Objective: To determine whether absorbable or nonabsorbable mesh repair of large hiatus hernias is followed by less recurrences at late follow-up compared to sutured repair.
Summary of background data: Radiological recurrences have been reported in up to 30% of patients after repair of large hiatus hernias, and mesh repair has been proposed as a solution. Earlier trials have revealed mixed outcomes and early outcomes from a trial reported previously revealed no short-term advantages for mesh repair.
Methods: Multicentre prospective double-blind randomized controlled trial of 3 methods of hiatus hernia repair; sutures versus absorbable mesh versus nonabsorbable mesh. Primary outcome - hernia recurrence assessed by barium meal X-ray and endoscopy at 3-4 years. Secondary outcomes - clinical symptom scores at 2, 3, and 5 years.
Results: 126 patients were enrolled - 43 sutures, 41 absorbable mesh, and 42 nonabsorbable mesh. Clinical outcomes were obtained at 5 years in 89.9%, and objective follow-up was obtained in 72.3%. A recurrent hernia (any size) was identified in 39.3% after suture repair, 56.7% - absorbable mesh, and 42.9% - nonabsorbable mesh (P = 0.371). Clinical outcomes were similar at 5 years, except chest pain, diarrhea, and bloat symptoms which were more common after repair with absorbable mesh.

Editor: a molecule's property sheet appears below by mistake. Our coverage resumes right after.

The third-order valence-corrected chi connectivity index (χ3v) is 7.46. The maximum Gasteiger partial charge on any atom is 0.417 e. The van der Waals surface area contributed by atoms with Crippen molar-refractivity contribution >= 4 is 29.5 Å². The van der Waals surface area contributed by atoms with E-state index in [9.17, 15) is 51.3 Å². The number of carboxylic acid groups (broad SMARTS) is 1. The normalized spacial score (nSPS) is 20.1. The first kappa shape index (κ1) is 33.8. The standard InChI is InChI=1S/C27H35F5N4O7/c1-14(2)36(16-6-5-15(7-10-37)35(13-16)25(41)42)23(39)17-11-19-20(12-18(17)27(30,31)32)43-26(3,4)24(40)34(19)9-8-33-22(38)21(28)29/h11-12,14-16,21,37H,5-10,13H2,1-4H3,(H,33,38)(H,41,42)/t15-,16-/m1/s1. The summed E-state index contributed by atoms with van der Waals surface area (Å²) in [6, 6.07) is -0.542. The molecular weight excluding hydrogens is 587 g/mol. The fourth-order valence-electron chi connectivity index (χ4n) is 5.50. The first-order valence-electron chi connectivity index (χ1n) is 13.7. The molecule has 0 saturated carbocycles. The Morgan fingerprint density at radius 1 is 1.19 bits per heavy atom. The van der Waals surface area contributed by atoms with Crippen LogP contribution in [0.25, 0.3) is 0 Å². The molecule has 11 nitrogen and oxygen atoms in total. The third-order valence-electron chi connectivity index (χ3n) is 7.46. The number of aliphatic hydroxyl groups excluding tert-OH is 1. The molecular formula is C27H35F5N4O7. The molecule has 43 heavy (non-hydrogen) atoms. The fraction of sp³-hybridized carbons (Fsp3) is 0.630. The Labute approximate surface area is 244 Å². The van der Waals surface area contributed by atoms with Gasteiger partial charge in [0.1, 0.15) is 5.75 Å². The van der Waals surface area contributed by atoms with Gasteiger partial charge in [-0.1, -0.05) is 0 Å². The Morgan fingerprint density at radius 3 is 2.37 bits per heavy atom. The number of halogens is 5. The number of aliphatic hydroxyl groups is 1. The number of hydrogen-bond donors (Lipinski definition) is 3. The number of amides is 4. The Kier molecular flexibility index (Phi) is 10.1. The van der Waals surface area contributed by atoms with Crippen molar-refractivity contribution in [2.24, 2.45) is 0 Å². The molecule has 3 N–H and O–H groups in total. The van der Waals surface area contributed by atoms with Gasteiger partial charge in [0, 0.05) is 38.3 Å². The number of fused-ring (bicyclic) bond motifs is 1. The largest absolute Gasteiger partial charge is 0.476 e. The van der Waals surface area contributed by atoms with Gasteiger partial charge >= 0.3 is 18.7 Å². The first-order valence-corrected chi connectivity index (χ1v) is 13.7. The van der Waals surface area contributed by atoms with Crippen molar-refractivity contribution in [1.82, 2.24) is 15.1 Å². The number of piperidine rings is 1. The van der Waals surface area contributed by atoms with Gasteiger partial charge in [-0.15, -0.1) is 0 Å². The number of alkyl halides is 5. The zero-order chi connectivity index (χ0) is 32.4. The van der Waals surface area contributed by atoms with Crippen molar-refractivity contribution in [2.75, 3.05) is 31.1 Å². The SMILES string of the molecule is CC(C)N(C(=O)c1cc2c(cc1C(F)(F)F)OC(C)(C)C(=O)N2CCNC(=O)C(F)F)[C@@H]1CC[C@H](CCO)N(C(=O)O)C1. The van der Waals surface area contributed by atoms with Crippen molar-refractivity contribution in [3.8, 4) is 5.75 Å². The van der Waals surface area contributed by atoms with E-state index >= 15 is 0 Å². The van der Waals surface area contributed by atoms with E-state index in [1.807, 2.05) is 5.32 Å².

Conclusions: No advantages were demonstrated for mesh repair at up to 5 years follow-up, and symptom outcomes were worse after repair with absorbable mesh. The longer-term results from this trial do not support mesh repair for large hiatus hernias.